Brazilians have begun paying their final respects to soccer great Pele with a 24-hour public wake that began on Monday at the Urbano Caldeira stadium, home of his former soccer club Santos.
The wake is open to the public and mourners began pouring into the stadium on Monday morning.
On Tuesday, a funeral procession will carry Pele’s coffin through the streets of the city of Santos, including passing the street where Pele’s 100-year-old mother, Celeste Arantes, lives.
The procession will continue to Pele’s final resting place, the Memorial Necropole Acumenica Cemetery, where a private funeral will be held for family members.
Fireworks greeted the vehicle carrying Pele’s casket as it left the Albert Einstein hospital in Sao Paulo, where the three-time World Cup winner died on Thursday from multiple organ failure due to progressing colon cancer.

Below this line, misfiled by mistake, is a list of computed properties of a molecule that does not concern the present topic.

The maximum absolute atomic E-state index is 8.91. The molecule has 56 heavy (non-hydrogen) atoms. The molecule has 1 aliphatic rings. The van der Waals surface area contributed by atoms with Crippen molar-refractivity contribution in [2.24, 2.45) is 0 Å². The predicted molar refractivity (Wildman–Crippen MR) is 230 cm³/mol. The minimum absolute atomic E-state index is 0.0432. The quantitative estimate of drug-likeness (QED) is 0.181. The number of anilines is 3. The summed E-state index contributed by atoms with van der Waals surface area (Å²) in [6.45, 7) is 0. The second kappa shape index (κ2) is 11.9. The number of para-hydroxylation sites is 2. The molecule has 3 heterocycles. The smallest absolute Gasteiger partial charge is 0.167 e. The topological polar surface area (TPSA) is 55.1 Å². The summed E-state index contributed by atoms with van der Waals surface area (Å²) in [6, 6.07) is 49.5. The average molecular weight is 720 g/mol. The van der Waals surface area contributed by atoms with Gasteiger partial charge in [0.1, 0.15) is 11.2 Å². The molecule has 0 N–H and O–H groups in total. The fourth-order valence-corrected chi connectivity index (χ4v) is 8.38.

The hearse was under heavy police protection as it headed towards the stadium, where his casket would be placed in the middle of the pitch.
Fans had started to line the streets since Monday morning, many carrying flags or banners with messages ‘oh re’ (“king”). “Pele, you are eternal,” read one on the side of the highway.
Inside Santos’ 16,000-seat stadium, several large banners were placed throughout the stands, one of which read “The King Live”.
For more than 60 years the name Pele has been synonymous with football. He played in four World Cups and is the only player in history to win three World Cups, but his legacy extends far beyond his trophy hall and remarkable goal-scoring record.
Pele famously said, “I was born to play football, just as Beethoven was born to write music and Michelangelo was born to paint.”
Pelé, born Edson Arantes do Nascimento, is widely regarded as one of the greatest sportsmen in history and his death was followed by three days of national mourning in Brazil.
Sports stars, politicians and musicians around the world have paid tribute to a man who transcended his sport and became a global icon.